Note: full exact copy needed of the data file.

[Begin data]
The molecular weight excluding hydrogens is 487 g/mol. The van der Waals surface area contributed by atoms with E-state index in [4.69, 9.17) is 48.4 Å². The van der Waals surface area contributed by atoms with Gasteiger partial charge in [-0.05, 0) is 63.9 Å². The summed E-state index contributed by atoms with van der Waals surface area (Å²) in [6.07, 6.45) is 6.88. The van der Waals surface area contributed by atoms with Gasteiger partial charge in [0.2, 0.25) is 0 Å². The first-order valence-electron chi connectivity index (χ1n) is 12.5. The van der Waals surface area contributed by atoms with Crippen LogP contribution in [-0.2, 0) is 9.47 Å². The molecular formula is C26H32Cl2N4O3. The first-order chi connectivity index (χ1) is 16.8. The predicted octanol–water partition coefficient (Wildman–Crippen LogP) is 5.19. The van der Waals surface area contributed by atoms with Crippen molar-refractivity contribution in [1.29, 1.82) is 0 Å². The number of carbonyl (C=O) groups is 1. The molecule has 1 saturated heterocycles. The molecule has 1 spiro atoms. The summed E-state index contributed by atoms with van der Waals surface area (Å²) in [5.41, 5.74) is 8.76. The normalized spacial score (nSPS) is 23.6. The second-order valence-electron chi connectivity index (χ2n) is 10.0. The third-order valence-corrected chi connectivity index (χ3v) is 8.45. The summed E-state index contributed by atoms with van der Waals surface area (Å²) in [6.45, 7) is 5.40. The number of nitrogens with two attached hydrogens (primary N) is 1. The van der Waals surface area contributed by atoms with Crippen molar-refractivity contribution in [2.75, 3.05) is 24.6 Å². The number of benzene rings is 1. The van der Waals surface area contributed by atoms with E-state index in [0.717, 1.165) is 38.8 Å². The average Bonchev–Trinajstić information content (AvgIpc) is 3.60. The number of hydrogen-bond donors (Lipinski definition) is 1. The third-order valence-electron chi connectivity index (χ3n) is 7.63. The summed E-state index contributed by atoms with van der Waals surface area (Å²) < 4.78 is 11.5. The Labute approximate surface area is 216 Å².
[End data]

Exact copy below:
The molecular weight excluding hydrogens is 487 g/mol. The van der Waals surface area contributed by atoms with E-state index in [4.69, 9.17) is 48.4 Å². The van der Waals surface area contributed by atoms with Gasteiger partial charge in [-0.05, 0) is 63.9 Å². The summed E-state index contributed by atoms with van der Waals surface area (Å²) in [6.07, 6.45) is 6.88. The van der Waals surface area contributed by atoms with Gasteiger partial charge in [0.2, 0.25) is 0 Å². The first-order valence-electron chi connectivity index (χ1n) is 12.5. The van der Waals surface area contributed by atoms with Crippen LogP contribution in [-0.2, 0) is 9.47 Å². The molecular formula is C26H32Cl2N4O3. The first-order chi connectivity index (χ1) is 16.8. The predicted octanol–water partition coefficient (Wildman–Crippen LogP) is 5.19. The van der Waals surface area contributed by atoms with Crippen molar-refractivity contribution in [1.29, 1.82) is 0 Å². The number of carbonyl (C=O) groups is 1. The molecule has 1 saturated heterocycles. The molecule has 1 spiro atoms. The summed E-state index contributed by atoms with van der Waals surface area (Å²) in [5.41, 5.74) is 8.76. The normalized spacial score (nSPS) is 23.6. The second-order valence-electron chi connectivity index (χ2n) is 10.0. The third-order valence-corrected chi connectivity index (χ3v) is 8.45. The summed E-state index contributed by atoms with van der Waals surface area (Å²) in [6.45, 7) is 5.40. The number of nitrogens with two attached hydrogens (primary N) is 1. The van der Waals surface area contributed by atoms with Crippen molar-refractivity contribution in [2.75, 3.05) is 24.6 Å². The number of benzene rings is 1. The van der Waals surface area contributed by atoms with E-state index in [0.717, 1.165) is 38.8 Å². The average Bonchev–Trinajstić information content (AvgIpc) is 3.60. The number of hydrogen-bond donors (Lipinski definition) is 1. The third-order valence-electron chi connectivity index (χ3n) is 7.63. The summed E-state index contributed by atoms with van der Waals surface area (Å²) < 4.78 is 11.5. The Labute approximate surface area is 216 Å².